And then the rain clouds rolled in, literally and figuratively.

It's been raining almost nonstop here in sunny Southern California for days and days and days. Everything is gray and wet and soggy and muddy and dismal out. The kids are all on winter break from school for two weeks, and have been locked up in the house the entire time so far because of the weather. They all have cabin fever, and I'm spending a lot of time breaking up fights and listening to tattling and tears. I'm pretty much letting them watch TV all day long because there's not much else to do. I think Joey and the girls went for four days without bathing and spent those four days and nights wearing the same pajamas. And while I know they all brushed their teeth every day, I can't swear that they changed their underwear during that time. I finally bathed them all yesterday, but the weather is still completely shitty and I have a feeling they will remain in the jammies (and underwear?) they put on last night for the next few days.

I did manage to spend two days baking, and I'm glad for that. I gave away most of the stuff I baked. As for what's left here, I've thrown moderation to the wind and am doing some serious comfort eating.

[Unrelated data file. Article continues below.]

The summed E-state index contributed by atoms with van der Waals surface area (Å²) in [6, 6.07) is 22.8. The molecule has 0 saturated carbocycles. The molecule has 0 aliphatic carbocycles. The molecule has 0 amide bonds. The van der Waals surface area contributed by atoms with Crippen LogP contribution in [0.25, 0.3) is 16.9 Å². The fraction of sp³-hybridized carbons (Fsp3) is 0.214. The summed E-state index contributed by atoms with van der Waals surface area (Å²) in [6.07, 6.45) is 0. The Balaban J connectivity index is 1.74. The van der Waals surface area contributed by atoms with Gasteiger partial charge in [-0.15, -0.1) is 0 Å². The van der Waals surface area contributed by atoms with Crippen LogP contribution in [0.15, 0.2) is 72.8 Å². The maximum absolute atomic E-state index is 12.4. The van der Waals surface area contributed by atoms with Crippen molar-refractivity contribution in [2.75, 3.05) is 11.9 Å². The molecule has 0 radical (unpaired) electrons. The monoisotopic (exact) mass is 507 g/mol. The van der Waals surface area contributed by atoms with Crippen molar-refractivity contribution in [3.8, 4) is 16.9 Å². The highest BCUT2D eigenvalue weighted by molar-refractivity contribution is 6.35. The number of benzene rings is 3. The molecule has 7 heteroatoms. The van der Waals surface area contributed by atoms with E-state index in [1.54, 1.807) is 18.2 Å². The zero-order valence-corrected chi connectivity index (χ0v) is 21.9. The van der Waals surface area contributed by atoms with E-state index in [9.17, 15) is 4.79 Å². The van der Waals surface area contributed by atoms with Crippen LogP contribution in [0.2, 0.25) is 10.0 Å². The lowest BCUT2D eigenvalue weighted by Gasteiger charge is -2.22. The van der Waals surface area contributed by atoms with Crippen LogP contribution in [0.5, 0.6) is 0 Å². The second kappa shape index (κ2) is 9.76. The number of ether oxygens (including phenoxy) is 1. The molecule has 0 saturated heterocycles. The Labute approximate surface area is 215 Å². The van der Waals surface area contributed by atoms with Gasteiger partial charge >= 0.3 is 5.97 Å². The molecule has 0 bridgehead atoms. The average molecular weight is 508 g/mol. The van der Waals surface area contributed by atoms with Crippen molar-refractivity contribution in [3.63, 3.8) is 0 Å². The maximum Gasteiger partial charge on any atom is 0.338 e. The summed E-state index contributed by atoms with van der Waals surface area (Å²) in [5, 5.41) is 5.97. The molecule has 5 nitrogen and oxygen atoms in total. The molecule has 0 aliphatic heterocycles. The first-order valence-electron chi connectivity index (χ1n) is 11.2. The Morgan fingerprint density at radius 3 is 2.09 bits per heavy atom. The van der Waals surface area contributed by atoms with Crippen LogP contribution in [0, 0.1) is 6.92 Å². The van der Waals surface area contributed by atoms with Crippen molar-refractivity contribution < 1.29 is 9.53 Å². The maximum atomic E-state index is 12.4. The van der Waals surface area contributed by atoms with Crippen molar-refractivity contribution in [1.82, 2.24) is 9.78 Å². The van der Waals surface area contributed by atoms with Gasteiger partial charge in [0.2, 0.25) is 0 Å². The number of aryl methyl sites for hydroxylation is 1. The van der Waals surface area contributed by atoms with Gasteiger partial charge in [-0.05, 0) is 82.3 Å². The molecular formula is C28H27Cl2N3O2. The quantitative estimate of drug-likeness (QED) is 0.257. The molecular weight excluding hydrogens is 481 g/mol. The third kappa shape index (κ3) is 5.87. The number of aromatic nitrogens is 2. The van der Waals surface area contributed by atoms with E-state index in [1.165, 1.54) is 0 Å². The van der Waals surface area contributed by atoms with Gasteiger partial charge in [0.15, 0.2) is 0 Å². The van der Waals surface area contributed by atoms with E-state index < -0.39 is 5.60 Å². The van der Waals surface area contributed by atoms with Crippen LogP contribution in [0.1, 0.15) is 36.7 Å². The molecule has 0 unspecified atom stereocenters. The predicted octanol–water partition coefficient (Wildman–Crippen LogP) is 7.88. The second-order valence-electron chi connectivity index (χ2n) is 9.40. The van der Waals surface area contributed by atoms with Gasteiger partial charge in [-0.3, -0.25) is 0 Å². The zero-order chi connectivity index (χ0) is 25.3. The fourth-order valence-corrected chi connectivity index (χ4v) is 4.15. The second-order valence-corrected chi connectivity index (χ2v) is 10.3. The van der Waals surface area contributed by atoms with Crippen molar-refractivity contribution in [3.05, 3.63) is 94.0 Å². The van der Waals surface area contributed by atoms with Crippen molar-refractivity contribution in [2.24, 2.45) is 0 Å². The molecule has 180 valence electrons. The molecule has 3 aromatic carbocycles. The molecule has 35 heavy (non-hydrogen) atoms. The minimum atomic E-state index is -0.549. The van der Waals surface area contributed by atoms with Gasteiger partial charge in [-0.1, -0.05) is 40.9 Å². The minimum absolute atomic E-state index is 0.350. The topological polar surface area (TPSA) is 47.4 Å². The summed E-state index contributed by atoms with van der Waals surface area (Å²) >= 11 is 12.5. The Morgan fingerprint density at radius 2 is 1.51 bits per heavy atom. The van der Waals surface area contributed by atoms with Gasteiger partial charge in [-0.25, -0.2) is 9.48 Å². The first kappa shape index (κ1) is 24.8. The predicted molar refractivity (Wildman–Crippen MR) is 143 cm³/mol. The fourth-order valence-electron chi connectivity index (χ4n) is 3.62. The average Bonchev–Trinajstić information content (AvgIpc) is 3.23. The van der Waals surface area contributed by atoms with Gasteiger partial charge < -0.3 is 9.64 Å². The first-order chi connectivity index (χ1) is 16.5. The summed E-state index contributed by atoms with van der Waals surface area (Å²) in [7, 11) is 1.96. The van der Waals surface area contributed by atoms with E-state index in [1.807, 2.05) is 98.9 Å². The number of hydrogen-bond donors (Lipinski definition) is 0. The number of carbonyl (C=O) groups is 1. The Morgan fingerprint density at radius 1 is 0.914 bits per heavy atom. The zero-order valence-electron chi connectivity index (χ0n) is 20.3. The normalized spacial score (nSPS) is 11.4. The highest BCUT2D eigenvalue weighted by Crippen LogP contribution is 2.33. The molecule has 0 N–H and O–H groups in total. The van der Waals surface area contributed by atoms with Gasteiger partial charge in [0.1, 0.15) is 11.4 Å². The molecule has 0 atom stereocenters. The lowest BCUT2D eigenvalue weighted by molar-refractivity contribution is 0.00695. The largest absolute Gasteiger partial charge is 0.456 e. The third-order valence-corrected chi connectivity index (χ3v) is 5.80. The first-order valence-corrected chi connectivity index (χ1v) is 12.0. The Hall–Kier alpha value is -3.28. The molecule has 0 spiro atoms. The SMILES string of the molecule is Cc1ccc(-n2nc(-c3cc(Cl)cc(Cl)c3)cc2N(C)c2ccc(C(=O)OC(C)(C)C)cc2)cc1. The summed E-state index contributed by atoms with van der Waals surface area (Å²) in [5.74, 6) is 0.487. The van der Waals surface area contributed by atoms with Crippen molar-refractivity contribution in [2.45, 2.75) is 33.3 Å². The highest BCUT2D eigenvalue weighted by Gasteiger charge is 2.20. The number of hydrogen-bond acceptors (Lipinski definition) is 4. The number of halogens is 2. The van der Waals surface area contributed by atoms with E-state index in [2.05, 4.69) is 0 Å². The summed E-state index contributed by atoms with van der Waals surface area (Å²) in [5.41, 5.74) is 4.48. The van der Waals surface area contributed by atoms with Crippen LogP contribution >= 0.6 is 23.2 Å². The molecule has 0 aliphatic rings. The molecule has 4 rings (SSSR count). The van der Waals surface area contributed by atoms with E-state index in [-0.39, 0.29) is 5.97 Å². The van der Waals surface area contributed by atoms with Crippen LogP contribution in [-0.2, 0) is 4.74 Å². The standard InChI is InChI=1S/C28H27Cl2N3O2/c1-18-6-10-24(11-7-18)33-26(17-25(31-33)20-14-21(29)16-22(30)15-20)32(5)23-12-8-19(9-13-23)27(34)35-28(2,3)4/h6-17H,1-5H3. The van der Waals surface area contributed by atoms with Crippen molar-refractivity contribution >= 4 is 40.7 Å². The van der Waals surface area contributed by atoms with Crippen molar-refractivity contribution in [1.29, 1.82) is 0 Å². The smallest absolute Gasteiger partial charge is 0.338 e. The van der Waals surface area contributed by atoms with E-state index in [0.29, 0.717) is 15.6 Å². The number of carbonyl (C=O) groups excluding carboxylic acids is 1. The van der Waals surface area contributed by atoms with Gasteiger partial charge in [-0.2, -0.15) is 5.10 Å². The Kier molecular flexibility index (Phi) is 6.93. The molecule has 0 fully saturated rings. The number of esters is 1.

We did manage to buy a Christmas tree last weekend, but it was bought in the rain, so we couldn't bring it in the house right away because it was soaking wet. So it stayed outside for several days where it continued to get rained on. Michael finally dragged it into the garage a couple days ago to dry it out, and brought it in the house last night (four days before Christmas . . . sigh). The kids and I decorated it this morning.

Michael has not completely recovered from the ordeal that landed him in the hospital last week, and it is looking more and more likely that he is going to need surgery after all. This is a complication resulting from the cancer surgery he had a year and a half ago. He is scheduled to have some testing done tomorrow, and that will determine what the next step is. I'm bracing myself for the possibility of him being in the hospital very soon for a few days, and, yeah, I guess I'm feeling down about it. Worried about him, resentful of being dealt another shitty card, and, yeah, kind of feeling a little sorry for myself.

So, yeah, quite a damper has been cast over things recently.

But we'll deal. What other choice is there? Eventually the rain will pass, right?

Saturday, December 18, 2010

Holiday Dance Recital 2010